A history of abdominopelvic surgery is associated with chronic pelvic pain. Prior cervical surgery for dysplasia may cause cervical stenosis, which has been associated with endometriosis. Additionally, among women without preoperative pelvic pain, 3-9% develop pelvic pain or back pain in the 2 years after hysterectomy. A recent case-control study suggests that cesarean delivery also may be a risk factor for chronic pelvic pain.
Musculoskeletal disorders as causes of or risk factors for chronic pelvic pain have not been widely discussed in gynecologic publications. They may be more important, however, than generally recognized.
Up to two thirds of women with chronic pelvic pain do not undergo diagnostic testing, never receive a diagnosis, and are never referred to a specialist for evaluation or treatment.
Transvaginal ultrasonography is particularly useful for evaluation of the pelvis. In patients with a pelvic mass, ultrasonography may help identify the origin of the mass as uterine, adnexal, gastrointestinal, or from the bladder. Magnetic resonance imaging or computed tomography may be useful in rare cases when ultrasound findings are abnormal.
Chronic pelvic pain is the indication for at least 40% of all gynecologic laparoscopies. Endometriosis and adhesions account for more than 90% of the diagnoses in women with discernible laparoscopic abnormalities, and laparoscopy is indicated in women thought to have either of these conditions. When endometriosis is suspected on the basis of visual findings during laparoscopy, biopsies and histologic confirmation of suspicious areas are important because the visual diagnosis is incorrect in 10-90% of cases. Often, adolescents are excluded from laparoscopic evaluation on the basis of their age, but several series show that endometriosis is as common in adolescents with chronic pelvic pain as in the rest of the population.
Clinical Considerations and Recommendations
Is there evidence to support the following medical approaches to treatment of chronic pelvic pain?
Tricyclic antidepressants, such as imipramine, amitriptyline, desipramine, and doxepin, have been shown in placebo-controlled studies to improve pain levels and pain tolerance in some, but not all, chronic pain syndromes. It is not clear how effective other antidepressants, such as SSRIs, are in the treatment of chronic pain syndromes.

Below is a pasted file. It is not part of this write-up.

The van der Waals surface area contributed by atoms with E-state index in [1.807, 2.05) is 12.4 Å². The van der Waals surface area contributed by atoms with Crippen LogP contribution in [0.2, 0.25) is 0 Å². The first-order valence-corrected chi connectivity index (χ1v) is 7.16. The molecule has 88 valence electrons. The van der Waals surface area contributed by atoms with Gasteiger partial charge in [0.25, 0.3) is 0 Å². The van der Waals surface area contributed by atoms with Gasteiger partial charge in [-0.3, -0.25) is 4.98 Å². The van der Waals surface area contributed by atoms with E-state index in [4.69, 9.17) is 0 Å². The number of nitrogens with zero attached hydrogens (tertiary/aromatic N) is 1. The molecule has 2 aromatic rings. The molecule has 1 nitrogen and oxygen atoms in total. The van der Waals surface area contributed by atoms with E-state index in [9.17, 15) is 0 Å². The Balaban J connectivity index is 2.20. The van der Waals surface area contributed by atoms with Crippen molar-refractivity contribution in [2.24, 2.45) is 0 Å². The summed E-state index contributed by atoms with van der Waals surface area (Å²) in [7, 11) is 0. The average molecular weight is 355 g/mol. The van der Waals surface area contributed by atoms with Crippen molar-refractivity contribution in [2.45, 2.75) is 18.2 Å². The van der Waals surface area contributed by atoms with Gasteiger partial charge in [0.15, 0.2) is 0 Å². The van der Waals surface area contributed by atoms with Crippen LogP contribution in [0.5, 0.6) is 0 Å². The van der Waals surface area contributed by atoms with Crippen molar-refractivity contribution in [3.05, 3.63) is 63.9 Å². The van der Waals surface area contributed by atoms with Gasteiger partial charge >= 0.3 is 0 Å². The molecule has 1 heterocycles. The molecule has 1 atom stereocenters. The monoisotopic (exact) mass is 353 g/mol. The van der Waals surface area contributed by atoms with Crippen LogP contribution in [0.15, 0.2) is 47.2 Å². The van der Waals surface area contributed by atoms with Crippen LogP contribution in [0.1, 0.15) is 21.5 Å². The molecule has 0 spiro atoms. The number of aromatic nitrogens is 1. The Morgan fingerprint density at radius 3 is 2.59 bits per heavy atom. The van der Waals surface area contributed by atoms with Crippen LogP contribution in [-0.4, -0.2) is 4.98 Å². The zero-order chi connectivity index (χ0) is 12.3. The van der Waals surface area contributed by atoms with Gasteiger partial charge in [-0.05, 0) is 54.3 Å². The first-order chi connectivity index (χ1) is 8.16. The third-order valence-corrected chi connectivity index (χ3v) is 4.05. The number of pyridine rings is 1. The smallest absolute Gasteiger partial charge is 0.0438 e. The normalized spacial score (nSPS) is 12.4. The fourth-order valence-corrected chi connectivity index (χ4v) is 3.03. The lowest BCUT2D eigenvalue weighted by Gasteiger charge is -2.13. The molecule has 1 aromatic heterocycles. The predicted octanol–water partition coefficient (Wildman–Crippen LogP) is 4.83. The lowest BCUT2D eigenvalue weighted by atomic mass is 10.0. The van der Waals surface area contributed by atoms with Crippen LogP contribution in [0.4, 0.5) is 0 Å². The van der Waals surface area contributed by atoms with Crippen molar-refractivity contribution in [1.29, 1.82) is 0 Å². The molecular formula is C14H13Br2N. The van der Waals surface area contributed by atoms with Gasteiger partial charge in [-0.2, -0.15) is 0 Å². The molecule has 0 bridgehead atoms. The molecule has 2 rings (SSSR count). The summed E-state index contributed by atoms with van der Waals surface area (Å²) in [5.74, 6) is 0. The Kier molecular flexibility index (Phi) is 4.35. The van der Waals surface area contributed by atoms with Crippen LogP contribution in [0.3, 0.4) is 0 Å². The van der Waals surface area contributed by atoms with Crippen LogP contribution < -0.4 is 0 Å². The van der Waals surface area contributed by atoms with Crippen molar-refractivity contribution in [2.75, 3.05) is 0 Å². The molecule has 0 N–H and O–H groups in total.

At this time, evidence is insufficient to substantiate efficacy of antidepressants for the treatment of chronic pelvic pain. Nonetheless, the substantial association of depression with chronic pelvic pain supports the use of antidepressants for the specific treatment of depression.
Local Anesthetic Injection of Trigger Points
Chronic pain syndromes associated with myofascial trigger points have been clinically recognized for quite some time. Observational data on the use of local anesthetic injection of trigger points of the abdominal wall, vagina, and sacrum for relief of chronic pelvic pain have demonstrated a response rate of 68%.
Extensive evidence demonstrates that nonsteroidal antiinflammatory drugs relieve various types of pain. No clinical trials have addressed chronic pelvic pain specifically, but moderate analgesic efficacy, as shown for other types of pain, would be anticipated.
Is there evidence to support the use of hormonal therapy for treatment of chronic \ pelvic pain?
Combined Oral Contraceptives
Oral contraceptives provide significant relief from primary dysmenorrhea. They suppress ovulation, markedly reduce spontaneous uterine activity, stabilize estrogen and progesterone levels, abrogate menstrual increases in prostaglandin levels, and reduce the amount of pain and symptoms associated with menses. These effects also are thought to make oral contraceptives effective in the treatment of other gynecologic pain disorders. Oral contraceptives often are recommended for endometriosis-associated chronic pelvic pain, but there are limited data from clinical trials to support this recommendation.
Gonadotropin-Releasing Hormone Agonists
Gonadotropin-releasing hormone agonists available in the United States are nafarelin, goserelin, and leuprolide. Numerous clinical trials show GnRH agonists are more effective than placebo and as effective as danazol in relieving endometriosis-associated pelvic pain.